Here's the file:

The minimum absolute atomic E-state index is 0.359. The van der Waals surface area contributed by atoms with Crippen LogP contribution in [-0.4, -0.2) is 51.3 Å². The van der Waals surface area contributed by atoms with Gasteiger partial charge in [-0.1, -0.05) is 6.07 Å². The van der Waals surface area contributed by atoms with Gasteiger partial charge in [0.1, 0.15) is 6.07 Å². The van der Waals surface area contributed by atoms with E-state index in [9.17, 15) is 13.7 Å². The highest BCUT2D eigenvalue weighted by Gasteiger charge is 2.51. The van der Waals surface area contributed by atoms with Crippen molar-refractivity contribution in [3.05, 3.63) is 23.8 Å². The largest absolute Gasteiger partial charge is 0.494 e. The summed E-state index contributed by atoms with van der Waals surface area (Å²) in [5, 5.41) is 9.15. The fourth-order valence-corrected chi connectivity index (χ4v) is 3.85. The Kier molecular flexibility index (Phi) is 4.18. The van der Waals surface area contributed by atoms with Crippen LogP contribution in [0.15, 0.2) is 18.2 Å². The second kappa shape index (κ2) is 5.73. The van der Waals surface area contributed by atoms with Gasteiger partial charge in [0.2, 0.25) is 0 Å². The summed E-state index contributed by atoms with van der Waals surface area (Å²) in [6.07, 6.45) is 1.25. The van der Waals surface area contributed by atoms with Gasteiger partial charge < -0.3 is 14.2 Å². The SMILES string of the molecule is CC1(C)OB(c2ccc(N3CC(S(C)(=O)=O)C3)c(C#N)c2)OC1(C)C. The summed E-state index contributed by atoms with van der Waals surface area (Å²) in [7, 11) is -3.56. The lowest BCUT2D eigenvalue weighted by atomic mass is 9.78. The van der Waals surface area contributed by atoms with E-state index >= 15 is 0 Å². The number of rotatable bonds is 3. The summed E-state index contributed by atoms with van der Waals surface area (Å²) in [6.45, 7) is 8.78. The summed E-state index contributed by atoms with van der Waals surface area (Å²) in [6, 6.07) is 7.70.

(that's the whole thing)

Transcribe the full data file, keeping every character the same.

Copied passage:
The minimum absolute atomic E-state index is 0.359. The van der Waals surface area contributed by atoms with Crippen LogP contribution in [-0.4, -0.2) is 51.3 Å². The van der Waals surface area contributed by atoms with Gasteiger partial charge in [-0.1, -0.05) is 6.07 Å². The van der Waals surface area contributed by atoms with Gasteiger partial charge in [0.1, 0.15) is 6.07 Å². The van der Waals surface area contributed by atoms with E-state index in [9.17, 15) is 13.7 Å². The highest BCUT2D eigenvalue weighted by Gasteiger charge is 2.51. The van der Waals surface area contributed by atoms with Crippen molar-refractivity contribution in [3.05, 3.63) is 23.8 Å². The largest absolute Gasteiger partial charge is 0.494 e. The summed E-state index contributed by atoms with van der Waals surface area (Å²) in [5, 5.41) is 9.15. The fourth-order valence-corrected chi connectivity index (χ4v) is 3.85. The Kier molecular flexibility index (Phi) is 4.18. The van der Waals surface area contributed by atoms with Crippen LogP contribution in [0.15, 0.2) is 18.2 Å². The second kappa shape index (κ2) is 5.73. The van der Waals surface area contributed by atoms with Gasteiger partial charge in [0.2, 0.25) is 0 Å². The summed E-state index contributed by atoms with van der Waals surface area (Å²) in [6.07, 6.45) is 1.25. The van der Waals surface area contributed by atoms with Gasteiger partial charge < -0.3 is 14.2 Å². The SMILES string of the molecule is CC1(C)OB(c2ccc(N3CC(S(C)(=O)=O)C3)c(C#N)c2)OC1(C)C. The summed E-state index contributed by atoms with van der Waals surface area (Å²) in [7, 11) is -3.56. The lowest BCUT2D eigenvalue weighted by atomic mass is 9.78. The van der Waals surface area contributed by atoms with E-state index >= 15 is 0 Å². The number of rotatable bonds is 3. The summed E-state index contributed by atoms with van der Waals surface area (Å²) in [6.45, 7) is 8.78. The summed E-state index contributed by atoms with van der Waals surface area (Å²) in [6, 6.07) is 7.70.